Wetlands are ecosystems that have been affected by various human processes which have transformed them and their communities. In the present study, we determined the diversity and spatial-temporal variation of the avian fauna of the Humedal Santa Rosa (Lima, Perú), a highly impacted but rich in species wetland of the South American coastal desert. Monthly censuses were carried out between March 2018 and February 2019 using point counts; Simpson and Shannon-Wiener indices were calculated in each station, as well as the monthly turnover between stations (Harrison and Morisita indices); we used extrapolation techniques to calculate the total area richness. October and November showed higher species richness with 69 and 68 species, respectively. The shrub zone, characterized by human intervention, presented the highest values on average for the ShannonWiener index (2.46). October, November, and December showed less similarity and higher turnover between stations coinciding with the beginning of the migrations. Eighty-nine species are reported: Leucophaeus pipixcan with the highest abundance for migratory species and Gallinula galeata for resident species; extrapolation pointed to 90 species (84-95) for this wetland, three of them categorized in the Near Threatened (NT) status, two listed in the CITES Appendix I, and five in Appendix II. Our results suggest the conservation of this ecosystem and its different habitats despite human impacts and its maintenance as an essential shelter for bird diversity on the South American Pacific coast.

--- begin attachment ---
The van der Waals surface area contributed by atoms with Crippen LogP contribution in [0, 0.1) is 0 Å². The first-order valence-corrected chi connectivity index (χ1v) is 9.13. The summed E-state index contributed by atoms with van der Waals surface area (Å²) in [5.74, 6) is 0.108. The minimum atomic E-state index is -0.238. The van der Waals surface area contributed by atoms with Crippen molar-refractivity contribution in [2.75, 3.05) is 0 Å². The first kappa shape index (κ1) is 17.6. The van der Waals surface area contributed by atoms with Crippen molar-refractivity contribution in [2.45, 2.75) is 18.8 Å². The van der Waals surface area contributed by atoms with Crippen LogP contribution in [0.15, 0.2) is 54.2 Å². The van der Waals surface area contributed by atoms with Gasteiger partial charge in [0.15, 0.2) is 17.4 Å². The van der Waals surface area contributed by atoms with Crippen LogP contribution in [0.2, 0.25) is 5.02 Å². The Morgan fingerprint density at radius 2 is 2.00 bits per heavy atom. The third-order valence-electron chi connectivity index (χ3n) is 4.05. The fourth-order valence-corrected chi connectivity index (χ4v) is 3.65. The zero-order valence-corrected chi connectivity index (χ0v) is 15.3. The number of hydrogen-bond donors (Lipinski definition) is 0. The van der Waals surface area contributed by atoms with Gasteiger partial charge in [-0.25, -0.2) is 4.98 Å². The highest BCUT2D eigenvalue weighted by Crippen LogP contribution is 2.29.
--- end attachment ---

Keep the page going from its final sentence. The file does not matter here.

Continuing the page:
|Título traducido de la contribución||Characterization of bird diversity in a highly impacted wetland in the South American Pacific|
|Número de páginas||13|
|Publicación||Revista de la Academia Colombiana de Ciencias Exactas, Fisicas y Naturales|
|Estado||Publicada - 28 jun. 2022|
- coastal wetlands
- migratory birds
- wetland conservation